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Steam Game Festival: Summer Edition returns on June 16

Monday 22nd of February 2021 10:50:16 AM

Ready for a bunch more demos, livestreams and more? The Steam Game Festival: Summer Edition is set to return on June 16 and Valve are looking for developers to get involved.

Just like the previous events it's a multi-day thing running from June 16 until June 22. For us players, it's a chance to try out a slice of upcoming games that might interest us, for developers it's that all important exposure that's hard to come by these days and a good way to gather feedback too.

Going by the dates of the Steam Summer Sale, it might even lead directly into the next big Steam sale too with the sale last year beginning on June 25.

For developers who want to get their demo into the Steam Game Festival they have until April 14 to register and to be eligible here's the criteria (source):

  • Have a Steamworks developer account in good standing
  • Have a game you plan to release on Steam after the event and before January, 2022. If your game is releasing after that date, you may register for a future event.
  • Set up and release a playable demo for the duration of the Steam Game Festival. You may choose to retire the demo after the festival concludes or leave the demo available
  • Have not participated with the same game in either the Winter 2021 or Autumn 2020 Steam Game Festivals.

What are you hoping to see and play during the 2021 Steam Game Festival: Summer Edition? I'm still sucked in by the Loop Hero demo which appeared during the Steam Game Festival back in February. Looking forward to seeing that release on March 4!

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Take-Two Interactive hit the DMCA nuke on GTA III and Vice City reverse engineered effort

Monday 22nd of February 2021 10:16:14 AM

It was only recently that we picked up the news of both GTA III and Vice City getting a fully working reverse engineered game engine, along with plenty of upgrades. Sadly, and expectedly, it got nuked from orbit.

Even though it required you to own the game assets, so you would have needed to purchase a copy of either to use the re3 and reVC game reimplementations that wasn't enough to satisfy Take-Two Interactive Software, Inc., the parent company of Rockstar Games. They've now given it the DMCA treatment, with the main repository and all known forks at the time to be taken offline on GitHub.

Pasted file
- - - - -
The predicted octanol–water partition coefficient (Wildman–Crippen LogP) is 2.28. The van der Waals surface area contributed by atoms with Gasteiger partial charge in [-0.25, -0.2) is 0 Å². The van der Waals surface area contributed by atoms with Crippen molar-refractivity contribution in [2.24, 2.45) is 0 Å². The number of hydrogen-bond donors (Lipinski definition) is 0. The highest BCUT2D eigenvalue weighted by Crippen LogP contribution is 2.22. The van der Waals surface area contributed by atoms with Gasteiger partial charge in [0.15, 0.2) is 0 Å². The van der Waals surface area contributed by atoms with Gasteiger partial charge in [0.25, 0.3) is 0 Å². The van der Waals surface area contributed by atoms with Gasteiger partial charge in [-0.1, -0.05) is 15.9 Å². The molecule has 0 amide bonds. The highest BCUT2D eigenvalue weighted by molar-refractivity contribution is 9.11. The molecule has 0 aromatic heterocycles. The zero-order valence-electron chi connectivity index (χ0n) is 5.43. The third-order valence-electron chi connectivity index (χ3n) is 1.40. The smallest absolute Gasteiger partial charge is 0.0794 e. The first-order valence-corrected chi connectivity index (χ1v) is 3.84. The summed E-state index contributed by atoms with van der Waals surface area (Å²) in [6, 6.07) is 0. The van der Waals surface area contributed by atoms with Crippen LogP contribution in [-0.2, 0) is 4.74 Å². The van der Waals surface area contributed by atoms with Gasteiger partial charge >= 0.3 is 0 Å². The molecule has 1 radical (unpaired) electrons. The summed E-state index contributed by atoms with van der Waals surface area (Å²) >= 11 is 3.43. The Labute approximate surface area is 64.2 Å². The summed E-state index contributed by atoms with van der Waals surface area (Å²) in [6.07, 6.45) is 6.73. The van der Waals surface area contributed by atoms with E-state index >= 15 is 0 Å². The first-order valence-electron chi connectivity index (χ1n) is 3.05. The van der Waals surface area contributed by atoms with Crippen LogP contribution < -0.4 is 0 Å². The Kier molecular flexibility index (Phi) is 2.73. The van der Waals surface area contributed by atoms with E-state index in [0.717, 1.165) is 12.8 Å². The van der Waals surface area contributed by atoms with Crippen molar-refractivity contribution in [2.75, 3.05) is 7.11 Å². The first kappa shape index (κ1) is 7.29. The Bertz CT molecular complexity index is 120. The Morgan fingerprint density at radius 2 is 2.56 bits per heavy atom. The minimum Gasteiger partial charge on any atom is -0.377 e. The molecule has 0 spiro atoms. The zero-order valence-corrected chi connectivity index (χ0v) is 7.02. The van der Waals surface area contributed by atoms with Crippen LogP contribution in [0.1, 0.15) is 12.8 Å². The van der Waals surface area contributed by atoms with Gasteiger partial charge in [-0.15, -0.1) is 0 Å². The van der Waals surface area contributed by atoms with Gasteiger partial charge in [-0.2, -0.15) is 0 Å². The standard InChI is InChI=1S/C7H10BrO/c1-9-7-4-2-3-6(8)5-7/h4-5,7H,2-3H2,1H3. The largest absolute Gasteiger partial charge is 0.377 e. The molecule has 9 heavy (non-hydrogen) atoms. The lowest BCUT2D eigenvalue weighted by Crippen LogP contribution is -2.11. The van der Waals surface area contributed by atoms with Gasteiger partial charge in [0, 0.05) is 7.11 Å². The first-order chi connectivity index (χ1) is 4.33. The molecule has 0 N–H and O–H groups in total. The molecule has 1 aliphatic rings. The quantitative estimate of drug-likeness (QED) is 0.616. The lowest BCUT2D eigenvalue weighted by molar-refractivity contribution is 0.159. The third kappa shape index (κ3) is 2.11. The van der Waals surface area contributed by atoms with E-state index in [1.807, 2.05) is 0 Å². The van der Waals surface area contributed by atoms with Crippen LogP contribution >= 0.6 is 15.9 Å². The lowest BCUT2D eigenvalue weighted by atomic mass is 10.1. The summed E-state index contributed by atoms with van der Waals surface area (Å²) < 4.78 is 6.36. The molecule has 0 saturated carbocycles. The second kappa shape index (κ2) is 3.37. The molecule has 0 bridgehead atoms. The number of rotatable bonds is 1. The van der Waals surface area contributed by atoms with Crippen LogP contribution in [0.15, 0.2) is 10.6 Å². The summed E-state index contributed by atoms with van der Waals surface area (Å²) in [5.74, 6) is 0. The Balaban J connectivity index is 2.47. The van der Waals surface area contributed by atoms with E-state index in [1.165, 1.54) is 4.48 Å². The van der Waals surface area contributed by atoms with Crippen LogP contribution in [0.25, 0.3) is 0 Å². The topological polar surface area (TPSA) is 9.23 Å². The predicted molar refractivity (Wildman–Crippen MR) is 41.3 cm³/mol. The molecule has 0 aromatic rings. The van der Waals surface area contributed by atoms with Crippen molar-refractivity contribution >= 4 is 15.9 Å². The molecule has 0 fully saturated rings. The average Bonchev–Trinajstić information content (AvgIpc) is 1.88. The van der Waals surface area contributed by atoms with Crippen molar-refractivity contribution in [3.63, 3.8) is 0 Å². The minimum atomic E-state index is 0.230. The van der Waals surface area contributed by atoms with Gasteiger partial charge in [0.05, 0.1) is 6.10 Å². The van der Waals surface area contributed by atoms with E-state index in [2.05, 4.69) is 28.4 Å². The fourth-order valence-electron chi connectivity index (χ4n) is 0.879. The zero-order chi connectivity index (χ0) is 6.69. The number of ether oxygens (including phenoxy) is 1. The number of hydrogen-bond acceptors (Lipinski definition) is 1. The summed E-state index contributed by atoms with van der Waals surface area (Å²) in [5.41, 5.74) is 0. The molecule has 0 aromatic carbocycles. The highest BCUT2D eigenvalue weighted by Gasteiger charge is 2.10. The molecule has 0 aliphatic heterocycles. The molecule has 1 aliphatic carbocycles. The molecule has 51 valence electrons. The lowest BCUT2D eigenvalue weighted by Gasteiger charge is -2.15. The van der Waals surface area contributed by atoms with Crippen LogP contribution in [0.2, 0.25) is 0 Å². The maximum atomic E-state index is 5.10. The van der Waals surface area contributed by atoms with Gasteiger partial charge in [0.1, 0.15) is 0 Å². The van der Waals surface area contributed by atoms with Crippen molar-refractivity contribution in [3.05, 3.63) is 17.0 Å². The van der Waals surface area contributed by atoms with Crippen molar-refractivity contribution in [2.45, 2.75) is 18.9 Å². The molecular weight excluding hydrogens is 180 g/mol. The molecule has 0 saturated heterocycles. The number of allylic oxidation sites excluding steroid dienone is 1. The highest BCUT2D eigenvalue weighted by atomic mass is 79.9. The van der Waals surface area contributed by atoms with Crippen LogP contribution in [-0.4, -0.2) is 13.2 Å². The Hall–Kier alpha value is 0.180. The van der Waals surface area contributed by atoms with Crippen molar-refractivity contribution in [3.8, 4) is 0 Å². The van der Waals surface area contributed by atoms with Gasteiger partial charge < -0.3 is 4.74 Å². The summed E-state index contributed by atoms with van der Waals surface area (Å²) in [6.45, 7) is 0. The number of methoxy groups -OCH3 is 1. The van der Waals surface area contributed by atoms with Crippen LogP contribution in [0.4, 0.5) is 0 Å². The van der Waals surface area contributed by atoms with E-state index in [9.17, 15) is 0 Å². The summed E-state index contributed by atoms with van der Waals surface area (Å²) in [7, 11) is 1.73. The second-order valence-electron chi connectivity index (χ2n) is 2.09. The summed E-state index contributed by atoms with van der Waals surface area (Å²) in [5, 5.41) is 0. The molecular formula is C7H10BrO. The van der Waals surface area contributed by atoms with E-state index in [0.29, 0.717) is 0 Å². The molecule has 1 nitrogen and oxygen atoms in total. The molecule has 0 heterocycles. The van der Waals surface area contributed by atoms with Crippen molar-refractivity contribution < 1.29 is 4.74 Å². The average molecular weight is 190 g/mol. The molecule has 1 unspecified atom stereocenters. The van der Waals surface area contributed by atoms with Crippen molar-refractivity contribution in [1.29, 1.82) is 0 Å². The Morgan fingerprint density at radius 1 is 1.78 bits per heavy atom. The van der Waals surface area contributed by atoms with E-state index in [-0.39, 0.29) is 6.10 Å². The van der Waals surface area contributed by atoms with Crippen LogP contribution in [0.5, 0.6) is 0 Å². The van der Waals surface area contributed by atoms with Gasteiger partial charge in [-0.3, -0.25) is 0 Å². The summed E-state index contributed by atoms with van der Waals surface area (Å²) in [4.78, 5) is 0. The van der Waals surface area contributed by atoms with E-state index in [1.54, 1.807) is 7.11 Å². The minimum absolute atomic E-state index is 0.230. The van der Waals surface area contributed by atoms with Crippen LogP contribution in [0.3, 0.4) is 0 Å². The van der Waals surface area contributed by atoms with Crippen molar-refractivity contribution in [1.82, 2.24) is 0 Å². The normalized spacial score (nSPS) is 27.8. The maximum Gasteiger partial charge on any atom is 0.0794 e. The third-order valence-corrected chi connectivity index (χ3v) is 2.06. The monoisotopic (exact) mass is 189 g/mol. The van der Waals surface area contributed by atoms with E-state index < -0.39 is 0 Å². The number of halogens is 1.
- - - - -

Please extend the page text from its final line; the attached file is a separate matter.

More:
Sad but fully expected. Big publishers really don't like these sorts of projects, even though they can help revive their older games and perhaps even get them more sales. Copyright and Intellectual Property Rights are a legal minefield at the best of times, so the only way we may get this treatment in future is a fully clean-room reimplementation more like OpenMW for Morrowind or OpenRA for classic Westwood RTS games.

Perhaps now someone can pick up OpenRW again.

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Linux Mint want to remind you to run updates

Monday 22nd of February 2021 10:05:59 AM

In a fresh blog post, Linux Mint's leader Clem Lefebvre has written about some statistics on people running out of date software and warned people to ensure they're running updates.

While Linux users often claim they know what they're doing, they're smarter than Windows users and more (I've seen a lot of claims over the years…) plenty still seem to delay or just not run updates it seems. When you hear about new security problems all the time, it's never been more important to stay up to date. Especially your web browser, the last thing you want is to have that and your entire online life compromised!

In the post Lefebvre mentions that only around 30% of users updated their web browser in less than a week, although perhaps much more alarming is that between "5% and 30% of users run Linux Mint 17.x" which has not seen security updates for two years since it reached EOL (end of life).